Music has been a formative part of my daily life from the day I was born. I spent long hours practicing piano and flute, and by night, I loved to hear the sound of my parents gathering friends for a singalong, or playing banjo-piano duets late into the night.
A sense of the power of sound stayed with me as I grew older. Often I felt as if I was being led to use sound, vibration and song to create a healing environment. My own childhood included a backdrop of bullying and constant criticism, but this had a surprising effect; I developed a kind of immunity to that inner voice that says “No you can’t”. I talked my startled parents into taking me each week to a hospital, where I played guitar and sang to children who were suffering from injuries or life-threatening diseases. I could see in their faces that sound, vibration and music had a distinct power to soothe, nurture and heal.
Barely out of my teens, I got a job as activity coordinator in a local nursing home. I noticed that even the most agitated residents could be engaged and transformed, by playing music in relationship to their breathing. They would settle down and sink peacefully into a much-needed deep sleep. . I also noticed a profound letting-go of tension and stress in myself. One Saturday night, on the other hand, a polka band got them moving and the years fell away – they rose up and danced, even some we didn’t know could walk!
The right sound, phrase music, at the right time, is a gift from God that connects you deeply to your true self and to the source of your breath, where everything softens as you let go of tensions and resistance that are impeding the healing process. I experienced something similar myself when my mother took me to a transcendental meditation class in my teens, and then, several years later, through the powerful practices and teachings of Sivananda Yoga. I gained a classical training in music, but this was just a means to an end; what really interested me was the journey through sound and vibration that soothes connects and heals. I joined the Music for Healing and Transition Program (MHTP) and became a Certified Music Practitioner, connecting with a body of theory and knowledge that validated my experiences. I’m employed by The University of Michigan, bringing bedside music to patients undergoing treatment at University Medicine.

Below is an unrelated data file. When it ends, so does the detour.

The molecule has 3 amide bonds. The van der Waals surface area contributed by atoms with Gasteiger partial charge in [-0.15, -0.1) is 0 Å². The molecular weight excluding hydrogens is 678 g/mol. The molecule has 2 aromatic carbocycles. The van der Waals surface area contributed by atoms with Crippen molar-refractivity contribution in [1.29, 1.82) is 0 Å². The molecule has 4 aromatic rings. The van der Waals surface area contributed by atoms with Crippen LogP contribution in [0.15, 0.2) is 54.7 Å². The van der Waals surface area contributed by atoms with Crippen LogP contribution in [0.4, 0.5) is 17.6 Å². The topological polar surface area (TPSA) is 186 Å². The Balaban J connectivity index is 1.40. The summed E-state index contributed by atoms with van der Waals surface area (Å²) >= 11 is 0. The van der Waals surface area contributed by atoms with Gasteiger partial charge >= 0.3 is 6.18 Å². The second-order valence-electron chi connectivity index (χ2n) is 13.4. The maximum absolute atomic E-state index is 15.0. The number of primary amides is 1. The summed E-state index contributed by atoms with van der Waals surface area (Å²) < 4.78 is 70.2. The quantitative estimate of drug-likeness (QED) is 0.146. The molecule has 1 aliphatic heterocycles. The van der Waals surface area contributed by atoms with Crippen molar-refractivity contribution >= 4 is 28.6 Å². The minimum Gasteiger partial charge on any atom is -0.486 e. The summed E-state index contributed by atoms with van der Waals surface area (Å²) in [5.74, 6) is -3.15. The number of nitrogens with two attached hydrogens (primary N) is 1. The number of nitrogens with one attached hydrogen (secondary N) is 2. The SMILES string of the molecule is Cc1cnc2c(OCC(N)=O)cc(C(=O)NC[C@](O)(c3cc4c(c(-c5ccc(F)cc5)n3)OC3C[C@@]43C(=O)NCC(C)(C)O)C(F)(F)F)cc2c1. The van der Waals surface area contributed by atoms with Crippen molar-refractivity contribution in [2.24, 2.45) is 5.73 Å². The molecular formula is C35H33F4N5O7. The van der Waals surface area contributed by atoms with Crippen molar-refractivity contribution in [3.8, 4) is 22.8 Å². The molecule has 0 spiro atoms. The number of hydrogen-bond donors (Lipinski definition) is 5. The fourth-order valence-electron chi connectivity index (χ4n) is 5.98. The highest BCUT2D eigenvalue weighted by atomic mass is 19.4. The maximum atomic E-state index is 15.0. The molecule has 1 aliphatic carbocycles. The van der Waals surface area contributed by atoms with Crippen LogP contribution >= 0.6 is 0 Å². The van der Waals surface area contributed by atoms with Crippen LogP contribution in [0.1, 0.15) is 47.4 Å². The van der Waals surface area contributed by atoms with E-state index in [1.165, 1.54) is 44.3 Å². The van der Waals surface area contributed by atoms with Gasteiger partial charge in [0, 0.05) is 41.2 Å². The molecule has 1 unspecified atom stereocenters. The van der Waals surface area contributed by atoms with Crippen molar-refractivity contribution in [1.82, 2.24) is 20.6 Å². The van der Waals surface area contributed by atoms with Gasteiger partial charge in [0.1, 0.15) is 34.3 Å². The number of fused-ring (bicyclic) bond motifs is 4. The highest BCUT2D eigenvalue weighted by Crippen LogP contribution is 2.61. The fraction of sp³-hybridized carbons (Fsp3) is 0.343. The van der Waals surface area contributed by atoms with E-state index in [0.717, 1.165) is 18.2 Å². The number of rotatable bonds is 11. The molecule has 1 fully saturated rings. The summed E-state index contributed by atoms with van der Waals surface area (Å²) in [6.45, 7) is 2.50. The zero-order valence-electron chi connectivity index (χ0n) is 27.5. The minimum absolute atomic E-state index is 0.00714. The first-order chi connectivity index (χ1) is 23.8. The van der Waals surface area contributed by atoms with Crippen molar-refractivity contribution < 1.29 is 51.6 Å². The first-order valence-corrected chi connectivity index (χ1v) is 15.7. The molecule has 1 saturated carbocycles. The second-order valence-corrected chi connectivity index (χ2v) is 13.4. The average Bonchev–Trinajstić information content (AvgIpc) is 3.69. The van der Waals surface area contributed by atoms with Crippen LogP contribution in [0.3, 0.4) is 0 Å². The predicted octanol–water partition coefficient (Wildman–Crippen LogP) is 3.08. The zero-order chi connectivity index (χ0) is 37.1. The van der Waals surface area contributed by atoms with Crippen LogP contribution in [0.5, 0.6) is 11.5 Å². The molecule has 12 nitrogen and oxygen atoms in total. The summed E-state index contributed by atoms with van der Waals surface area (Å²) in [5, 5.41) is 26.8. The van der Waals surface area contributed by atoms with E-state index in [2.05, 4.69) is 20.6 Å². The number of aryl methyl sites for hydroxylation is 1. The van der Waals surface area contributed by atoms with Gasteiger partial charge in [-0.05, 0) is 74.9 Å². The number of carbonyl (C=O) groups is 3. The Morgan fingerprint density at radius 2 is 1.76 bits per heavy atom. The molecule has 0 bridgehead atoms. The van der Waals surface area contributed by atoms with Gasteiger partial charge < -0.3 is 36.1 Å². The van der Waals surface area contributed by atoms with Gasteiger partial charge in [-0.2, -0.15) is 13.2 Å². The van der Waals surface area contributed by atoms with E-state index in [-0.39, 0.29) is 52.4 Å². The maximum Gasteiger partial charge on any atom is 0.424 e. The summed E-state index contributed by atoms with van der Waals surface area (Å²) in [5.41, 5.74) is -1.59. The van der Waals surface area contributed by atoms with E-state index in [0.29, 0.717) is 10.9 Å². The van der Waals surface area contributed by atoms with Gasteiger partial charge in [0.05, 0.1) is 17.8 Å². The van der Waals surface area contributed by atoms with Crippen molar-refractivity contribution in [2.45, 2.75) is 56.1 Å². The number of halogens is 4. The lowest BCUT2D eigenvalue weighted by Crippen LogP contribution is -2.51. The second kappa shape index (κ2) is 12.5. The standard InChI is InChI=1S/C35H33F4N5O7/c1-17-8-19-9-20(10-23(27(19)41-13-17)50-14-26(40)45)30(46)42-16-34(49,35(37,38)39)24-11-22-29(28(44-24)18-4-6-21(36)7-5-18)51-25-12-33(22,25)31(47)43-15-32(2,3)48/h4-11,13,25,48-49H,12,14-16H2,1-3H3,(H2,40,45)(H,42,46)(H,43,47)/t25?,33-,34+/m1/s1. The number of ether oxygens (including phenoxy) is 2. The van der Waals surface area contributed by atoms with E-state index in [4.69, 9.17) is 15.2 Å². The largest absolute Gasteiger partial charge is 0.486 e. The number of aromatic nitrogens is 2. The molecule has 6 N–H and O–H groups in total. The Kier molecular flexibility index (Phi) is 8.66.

Jyoti (Jody Tull) is a certified therapeutic yoga instructor and Certified Music Practitioner who combines the healing power of music with the ancient healing power of yoga. She received her Master’s Degree in Music Education from Columbia University, and has 20+ years of international therapeutic music making and yoga teaching. Her compositions have been performed by the Ann Arbor Symphony Orchestra. She leads retreats and Finding Your Voice workshops in Europe, India, the Bahamas, Canada and the United States.